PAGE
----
In search of telltale clotheslines and window boxes Ð signs of permanent habitation Ð I had climbed the set of steps up to the top of Tsurugata Mountain. For a view of the town’s rooftops, and the way that they seem to interlock like fish-scales, this higher altitude is unbeatable. At the summit (a rather grand word for what turns out to be an easy five-minute assault), the terraces of Achi Shrine afford fine views in all directions over the town.
Several ancient rock groups indicate that the site was a place of veneration long before the shrine was built. In a world without temples, shrines, or religious reliquaries, nature provided landscape features conducive to worship. In this more animistic world, plants, mountains and streams could be inhabited by kami, the native gods of Japan. Particularly potent forms included imposing stones and rocks. In order to communicate with these invisible forces, to pay tribute and promote fruitful co-existence, sacred spaces were created, in which large boulders called iwa-kura were placed.
These clearings in the forest, along natural pebble beaches and beside waterfalls, may represent Japan’s first Ògarden” plots. In order to worship stones acting as magnetic fields for the gods, a purified clearing was made around the boulders. Worshippers delineated the purified areas by tying shime-nawa (rice fiber ropes) and later gohei (paper streamers) to old cryptomeria trees that stood around these sites. Large granite boulders here in the grounds of Achi Shrine, are a fine example of the type of stones linking ancient Shinto to the stone garden, an association many garden historians and designers regard as the source of inspiration for the later Japanese dry landscape garden.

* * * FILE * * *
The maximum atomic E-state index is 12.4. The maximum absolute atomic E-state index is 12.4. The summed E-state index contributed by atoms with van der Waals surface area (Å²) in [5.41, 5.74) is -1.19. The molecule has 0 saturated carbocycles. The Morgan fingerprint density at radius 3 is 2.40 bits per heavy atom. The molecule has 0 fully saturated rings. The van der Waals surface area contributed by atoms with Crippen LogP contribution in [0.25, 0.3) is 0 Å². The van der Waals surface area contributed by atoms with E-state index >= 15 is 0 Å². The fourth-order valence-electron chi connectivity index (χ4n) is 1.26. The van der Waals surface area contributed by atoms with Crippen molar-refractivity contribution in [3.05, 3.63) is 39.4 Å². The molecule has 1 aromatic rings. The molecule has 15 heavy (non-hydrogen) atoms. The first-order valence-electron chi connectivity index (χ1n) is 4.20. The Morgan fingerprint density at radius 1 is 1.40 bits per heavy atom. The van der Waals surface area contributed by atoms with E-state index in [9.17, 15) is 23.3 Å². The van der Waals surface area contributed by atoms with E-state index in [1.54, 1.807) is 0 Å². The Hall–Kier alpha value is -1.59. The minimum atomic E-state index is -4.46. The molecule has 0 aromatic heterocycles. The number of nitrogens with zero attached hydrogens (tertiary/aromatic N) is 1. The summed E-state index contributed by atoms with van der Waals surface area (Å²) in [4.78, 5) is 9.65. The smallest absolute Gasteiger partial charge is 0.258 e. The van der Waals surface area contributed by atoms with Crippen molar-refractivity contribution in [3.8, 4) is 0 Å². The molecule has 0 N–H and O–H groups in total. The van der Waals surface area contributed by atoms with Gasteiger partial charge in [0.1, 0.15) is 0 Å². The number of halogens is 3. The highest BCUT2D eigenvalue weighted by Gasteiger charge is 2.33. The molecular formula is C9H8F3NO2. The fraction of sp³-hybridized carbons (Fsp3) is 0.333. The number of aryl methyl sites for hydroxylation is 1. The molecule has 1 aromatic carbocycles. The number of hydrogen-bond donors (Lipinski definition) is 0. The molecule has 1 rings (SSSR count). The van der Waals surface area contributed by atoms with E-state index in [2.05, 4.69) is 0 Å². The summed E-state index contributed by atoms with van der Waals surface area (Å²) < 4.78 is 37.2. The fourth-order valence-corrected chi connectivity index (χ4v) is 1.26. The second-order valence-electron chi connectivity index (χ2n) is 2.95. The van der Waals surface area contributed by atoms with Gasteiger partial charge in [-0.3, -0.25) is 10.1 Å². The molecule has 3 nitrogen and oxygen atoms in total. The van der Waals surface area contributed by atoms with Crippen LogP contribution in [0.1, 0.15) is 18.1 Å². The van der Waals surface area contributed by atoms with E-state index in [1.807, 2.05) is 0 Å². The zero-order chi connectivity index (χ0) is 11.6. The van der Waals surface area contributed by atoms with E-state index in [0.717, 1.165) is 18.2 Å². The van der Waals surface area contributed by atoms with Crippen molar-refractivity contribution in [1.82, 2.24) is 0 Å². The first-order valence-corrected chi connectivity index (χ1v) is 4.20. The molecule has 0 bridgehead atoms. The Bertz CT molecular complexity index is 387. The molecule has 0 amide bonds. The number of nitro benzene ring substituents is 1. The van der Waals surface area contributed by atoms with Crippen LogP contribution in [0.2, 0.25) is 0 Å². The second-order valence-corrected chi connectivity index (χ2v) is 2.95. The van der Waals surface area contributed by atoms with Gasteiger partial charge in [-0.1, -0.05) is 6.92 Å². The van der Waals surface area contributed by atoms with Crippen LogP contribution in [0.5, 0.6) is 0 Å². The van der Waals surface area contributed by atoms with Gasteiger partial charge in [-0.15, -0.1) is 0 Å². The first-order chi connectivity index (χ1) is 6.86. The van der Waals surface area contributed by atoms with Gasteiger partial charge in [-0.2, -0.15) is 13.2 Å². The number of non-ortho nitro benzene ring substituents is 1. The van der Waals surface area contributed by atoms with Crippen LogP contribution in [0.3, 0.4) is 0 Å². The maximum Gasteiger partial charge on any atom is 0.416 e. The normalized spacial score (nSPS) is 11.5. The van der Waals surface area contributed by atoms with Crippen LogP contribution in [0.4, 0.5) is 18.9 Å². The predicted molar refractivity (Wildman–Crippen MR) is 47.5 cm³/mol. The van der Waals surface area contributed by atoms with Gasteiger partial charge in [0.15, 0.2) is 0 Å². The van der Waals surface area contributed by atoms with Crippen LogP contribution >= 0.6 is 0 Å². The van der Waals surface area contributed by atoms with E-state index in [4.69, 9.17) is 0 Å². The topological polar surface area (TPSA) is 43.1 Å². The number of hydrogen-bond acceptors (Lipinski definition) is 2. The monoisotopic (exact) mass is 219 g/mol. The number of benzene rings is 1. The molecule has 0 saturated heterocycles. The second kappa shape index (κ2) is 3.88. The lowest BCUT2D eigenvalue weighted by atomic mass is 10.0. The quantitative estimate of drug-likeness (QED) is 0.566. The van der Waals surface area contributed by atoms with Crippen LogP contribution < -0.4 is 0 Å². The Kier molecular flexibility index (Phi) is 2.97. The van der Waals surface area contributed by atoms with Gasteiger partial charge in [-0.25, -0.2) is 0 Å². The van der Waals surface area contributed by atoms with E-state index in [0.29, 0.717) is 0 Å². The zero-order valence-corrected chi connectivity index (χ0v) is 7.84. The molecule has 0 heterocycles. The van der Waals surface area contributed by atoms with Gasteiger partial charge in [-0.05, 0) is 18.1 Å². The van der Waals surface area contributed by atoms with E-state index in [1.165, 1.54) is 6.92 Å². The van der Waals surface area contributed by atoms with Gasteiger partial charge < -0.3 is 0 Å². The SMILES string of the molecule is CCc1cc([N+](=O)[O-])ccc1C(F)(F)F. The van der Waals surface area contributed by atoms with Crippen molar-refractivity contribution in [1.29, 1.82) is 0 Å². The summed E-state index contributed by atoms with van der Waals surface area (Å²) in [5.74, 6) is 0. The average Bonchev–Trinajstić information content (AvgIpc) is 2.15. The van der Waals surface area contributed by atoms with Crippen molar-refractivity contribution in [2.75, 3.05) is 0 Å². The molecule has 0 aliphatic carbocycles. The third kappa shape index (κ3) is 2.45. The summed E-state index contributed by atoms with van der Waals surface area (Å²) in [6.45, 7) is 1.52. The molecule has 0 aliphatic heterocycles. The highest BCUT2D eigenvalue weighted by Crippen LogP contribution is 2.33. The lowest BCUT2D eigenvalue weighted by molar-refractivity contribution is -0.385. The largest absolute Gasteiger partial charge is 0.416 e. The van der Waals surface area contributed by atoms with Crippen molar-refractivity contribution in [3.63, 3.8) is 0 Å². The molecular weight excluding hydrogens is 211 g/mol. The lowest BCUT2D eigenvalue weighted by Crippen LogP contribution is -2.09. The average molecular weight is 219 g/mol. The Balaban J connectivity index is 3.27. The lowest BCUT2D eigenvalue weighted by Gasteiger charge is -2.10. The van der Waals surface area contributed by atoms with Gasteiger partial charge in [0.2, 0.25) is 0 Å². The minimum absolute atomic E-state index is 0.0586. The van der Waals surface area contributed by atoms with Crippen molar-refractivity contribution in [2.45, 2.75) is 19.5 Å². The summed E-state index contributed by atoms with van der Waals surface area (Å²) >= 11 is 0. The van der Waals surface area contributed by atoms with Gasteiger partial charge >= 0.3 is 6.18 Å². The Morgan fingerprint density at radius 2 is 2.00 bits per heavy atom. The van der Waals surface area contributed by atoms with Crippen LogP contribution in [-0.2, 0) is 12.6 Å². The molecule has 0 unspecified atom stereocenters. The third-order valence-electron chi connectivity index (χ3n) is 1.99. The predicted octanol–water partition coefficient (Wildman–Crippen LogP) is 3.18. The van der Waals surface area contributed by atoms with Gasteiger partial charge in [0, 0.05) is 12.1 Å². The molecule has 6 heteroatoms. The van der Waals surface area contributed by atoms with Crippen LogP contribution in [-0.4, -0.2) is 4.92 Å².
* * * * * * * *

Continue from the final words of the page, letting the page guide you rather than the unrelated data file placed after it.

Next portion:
While the newer parts of Kurashiki will continue to experiment with the kind of hybrids that characterize the identity crisis common to cities that are neither Western nor Japanese, Bikan is unlikely to alter a great deal in the future. Any changes slated for the historical zone would in most likelihood, have already happened if they were going to.
This old quarter, designed for the circulation of hundreds rather than thousands of people, can get decidedly crowded with tourists, though, especially on the weekends. One guidebook warns darkly that the district is Òmarked by the inevitable cluster of shops and dawdling tourists,” as if its readers are somehow cut from different cloth than the ordinary sightseer. Dawdling, a rarity in Japan, is to be recommended, crowds avoided if possible. To soak up the mood of the old town, early morning and late evening are the best times to wander its back streets, where shadows and the coach-house style, iron lanterns used by some shops and restaurants, deepen the sense of stepping backwards in time.
These are the streets of the Edo period, an age when there were almost no wheeled forms of transport, where even in the cities, night was often pitch black. For a moment in the alleys of Bikan, you can forget that the streets beneath your feet are not earthen, but made of solid asphalt.
Kurashiki Station is on the local Sanyo Line, a 15-minute ride from Okayama. Buses also serve the town from Okayama and Kojima. There are two tourist information offices: one in the station, the other beside the canal in the Bikan district. Both have maps and pamphlets in English.
Traditional seems to fit the bill for accommodation, with the expensive but exquisite Ryokan Kurashiki (tel: 086-422-0730) topping the list. It boasts individual suites and impeccable service. Modern but traditional in style, the Minshuku Kamoi (tel: 086-422-4898) is great value. Located on a slope and with an attractive garden, some rooms have good views over the rooftops of Bikan. Kanaizumi serves homemade noodles but is also a place for cheap mamakari sushi (vinegared sardine on sushi), the local specialty. Mamakari-tei has a more refined and expensive version of the same dish. Last but not least, Kurashiki Mugishukan is a microbrewery located in an old storehouse. Here you can sample a few glasses of Kurashiki beer, an excellent dark brown, nutty brew. If you are hungry at this stage, but your legs reluctant to move, you can crawl over to the restaurant attached to the brewery.
Story & photos by Stephen Mansfield
From J SELECT Magazine, October 2007